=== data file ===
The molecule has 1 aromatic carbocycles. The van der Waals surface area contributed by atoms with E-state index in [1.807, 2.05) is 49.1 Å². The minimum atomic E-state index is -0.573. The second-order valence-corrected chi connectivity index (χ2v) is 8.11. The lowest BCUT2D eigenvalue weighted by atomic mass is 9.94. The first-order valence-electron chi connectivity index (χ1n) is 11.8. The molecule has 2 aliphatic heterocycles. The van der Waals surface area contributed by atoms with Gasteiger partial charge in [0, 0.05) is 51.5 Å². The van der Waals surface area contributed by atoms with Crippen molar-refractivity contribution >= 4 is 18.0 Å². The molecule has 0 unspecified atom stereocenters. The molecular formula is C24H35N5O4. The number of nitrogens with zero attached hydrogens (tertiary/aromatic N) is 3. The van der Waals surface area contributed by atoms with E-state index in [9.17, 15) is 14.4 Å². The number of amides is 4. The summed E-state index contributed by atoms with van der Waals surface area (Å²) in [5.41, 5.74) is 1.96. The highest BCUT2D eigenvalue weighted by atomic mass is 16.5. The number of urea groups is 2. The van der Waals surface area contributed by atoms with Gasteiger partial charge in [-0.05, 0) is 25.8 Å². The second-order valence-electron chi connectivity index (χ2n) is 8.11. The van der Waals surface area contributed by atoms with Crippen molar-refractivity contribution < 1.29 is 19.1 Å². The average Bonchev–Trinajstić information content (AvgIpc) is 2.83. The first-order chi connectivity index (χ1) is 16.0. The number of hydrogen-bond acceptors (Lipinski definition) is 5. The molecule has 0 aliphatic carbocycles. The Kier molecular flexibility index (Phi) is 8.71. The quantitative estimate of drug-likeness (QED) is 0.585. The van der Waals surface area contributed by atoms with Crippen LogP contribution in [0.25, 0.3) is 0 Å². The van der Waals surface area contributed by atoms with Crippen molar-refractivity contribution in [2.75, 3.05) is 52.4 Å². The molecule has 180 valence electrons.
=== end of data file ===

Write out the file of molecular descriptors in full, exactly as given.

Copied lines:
The molecule has 1 aromatic carbocycles. The van der Waals surface area contributed by atoms with E-state index in [1.807, 2.05) is 49.1 Å². The minimum atomic E-state index is -0.573. The second-order valence-corrected chi connectivity index (χ2v) is 8.11. The lowest BCUT2D eigenvalue weighted by atomic mass is 9.94. The first-order valence-electron chi connectivity index (χ1n) is 11.8. The molecule has 2 aliphatic heterocycles. The van der Waals surface area contributed by atoms with Gasteiger partial charge in [0, 0.05) is 51.5 Å². The van der Waals surface area contributed by atoms with Crippen molar-refractivity contribution >= 4 is 18.0 Å². The molecule has 0 unspecified atom stereocenters. The molecular formula is C24H35N5O4. The number of nitrogens with zero attached hydrogens (tertiary/aromatic N) is 3. The van der Waals surface area contributed by atoms with E-state index in [9.17, 15) is 14.4 Å². The number of amides is 4. The summed E-state index contributed by atoms with van der Waals surface area (Å²) in [5.41, 5.74) is 1.96. The highest BCUT2D eigenvalue weighted by atomic mass is 16.5. The number of urea groups is 2. The van der Waals surface area contributed by atoms with Gasteiger partial charge in [-0.05, 0) is 25.8 Å². The second-order valence-electron chi connectivity index (χ2n) is 8.11. The van der Waals surface area contributed by atoms with Crippen molar-refractivity contribution < 1.29 is 19.1 Å². The average Bonchev–Trinajstić information content (AvgIpc) is 2.83. The first-order chi connectivity index (χ1) is 16.0. The number of hydrogen-bond acceptors (Lipinski definition) is 5. The molecule has 0 aliphatic carbocycles. The Kier molecular flexibility index (Phi) is 8.71. The quantitative estimate of drug-likeness (QED) is 0.585. The van der Waals surface area contributed by atoms with Crippen LogP contribution in [0.25, 0.3) is 0 Å². The van der Waals surface area contributed by atoms with Crippen molar-refractivity contribution in [2.75, 3.05) is 52.4 Å². The molecule has 180 valence electrons.